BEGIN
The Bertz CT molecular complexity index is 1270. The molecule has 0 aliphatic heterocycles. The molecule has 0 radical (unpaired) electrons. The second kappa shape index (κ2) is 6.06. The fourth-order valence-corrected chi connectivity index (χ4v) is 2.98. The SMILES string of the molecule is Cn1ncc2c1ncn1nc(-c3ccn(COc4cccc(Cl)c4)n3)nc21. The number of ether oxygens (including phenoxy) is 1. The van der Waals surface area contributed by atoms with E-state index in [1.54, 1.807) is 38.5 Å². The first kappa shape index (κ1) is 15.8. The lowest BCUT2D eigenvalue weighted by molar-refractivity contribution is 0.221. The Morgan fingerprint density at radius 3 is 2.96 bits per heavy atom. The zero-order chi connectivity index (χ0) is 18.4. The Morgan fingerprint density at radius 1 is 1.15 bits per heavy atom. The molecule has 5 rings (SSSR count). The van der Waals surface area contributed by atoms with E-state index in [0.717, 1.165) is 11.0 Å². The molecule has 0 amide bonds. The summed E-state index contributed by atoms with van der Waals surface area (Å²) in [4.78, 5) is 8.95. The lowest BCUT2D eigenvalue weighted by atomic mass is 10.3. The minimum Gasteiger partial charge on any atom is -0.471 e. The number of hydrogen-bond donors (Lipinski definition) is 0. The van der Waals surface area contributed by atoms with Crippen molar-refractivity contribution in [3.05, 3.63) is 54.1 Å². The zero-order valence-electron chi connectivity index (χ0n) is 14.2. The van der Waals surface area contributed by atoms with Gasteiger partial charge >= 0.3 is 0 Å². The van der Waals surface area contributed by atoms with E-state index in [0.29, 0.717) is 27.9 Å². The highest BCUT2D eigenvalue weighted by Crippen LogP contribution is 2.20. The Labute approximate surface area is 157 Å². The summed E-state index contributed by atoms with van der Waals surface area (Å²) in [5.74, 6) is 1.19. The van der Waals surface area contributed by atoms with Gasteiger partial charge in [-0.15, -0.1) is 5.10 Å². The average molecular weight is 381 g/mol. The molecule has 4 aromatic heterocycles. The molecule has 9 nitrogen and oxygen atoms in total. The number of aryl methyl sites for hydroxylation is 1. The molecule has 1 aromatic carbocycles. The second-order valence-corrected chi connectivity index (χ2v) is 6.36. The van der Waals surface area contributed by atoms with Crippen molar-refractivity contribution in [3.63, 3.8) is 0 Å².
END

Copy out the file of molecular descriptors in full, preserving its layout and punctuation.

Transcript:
The Bertz CT molecular complexity index is 1270. The molecule has 0 aliphatic heterocycles. The molecule has 0 radical (unpaired) electrons. The second kappa shape index (κ2) is 6.06. The fourth-order valence-corrected chi connectivity index (χ4v) is 2.98. The SMILES string of the molecule is Cn1ncc2c1ncn1nc(-c3ccn(COc4cccc(Cl)c4)n3)nc21. The number of ether oxygens (including phenoxy) is 1. The van der Waals surface area contributed by atoms with E-state index in [1.54, 1.807) is 38.5 Å². The first kappa shape index (κ1) is 15.8. The lowest BCUT2D eigenvalue weighted by molar-refractivity contribution is 0.221. The Morgan fingerprint density at radius 3 is 2.96 bits per heavy atom. The zero-order chi connectivity index (χ0) is 18.4. The Morgan fingerprint density at radius 1 is 1.15 bits per heavy atom. The molecule has 5 rings (SSSR count). The van der Waals surface area contributed by atoms with E-state index in [0.717, 1.165) is 11.0 Å². The molecule has 0 amide bonds. The summed E-state index contributed by atoms with van der Waals surface area (Å²) in [4.78, 5) is 8.95. The lowest BCUT2D eigenvalue weighted by atomic mass is 10.3. The minimum Gasteiger partial charge on any atom is -0.471 e. The number of hydrogen-bond donors (Lipinski definition) is 0. The van der Waals surface area contributed by atoms with Crippen molar-refractivity contribution in [3.05, 3.63) is 54.1 Å². The zero-order valence-electron chi connectivity index (χ0n) is 14.2. The van der Waals surface area contributed by atoms with Gasteiger partial charge >= 0.3 is 0 Å². The van der Waals surface area contributed by atoms with E-state index in [0.29, 0.717) is 27.9 Å². The highest BCUT2D eigenvalue weighted by Crippen LogP contribution is 2.20. The Labute approximate surface area is 157 Å². The summed E-state index contributed by atoms with van der Waals surface area (Å²) in [5.74, 6) is 1.19. The van der Waals surface area contributed by atoms with Gasteiger partial charge in [-0.15, -0.1) is 5.10 Å². The average molecular weight is 381 g/mol. The molecule has 4 aromatic heterocycles. The molecule has 9 nitrogen and oxygen atoms in total. The number of aryl methyl sites for hydroxylation is 1. The molecule has 1 aromatic carbocycles. The second-order valence-corrected chi connectivity index (χ2v) is 6.36. The van der Waals surface area contributed by atoms with Crippen molar-refractivity contribution in [3.63, 3.8) is 0 Å².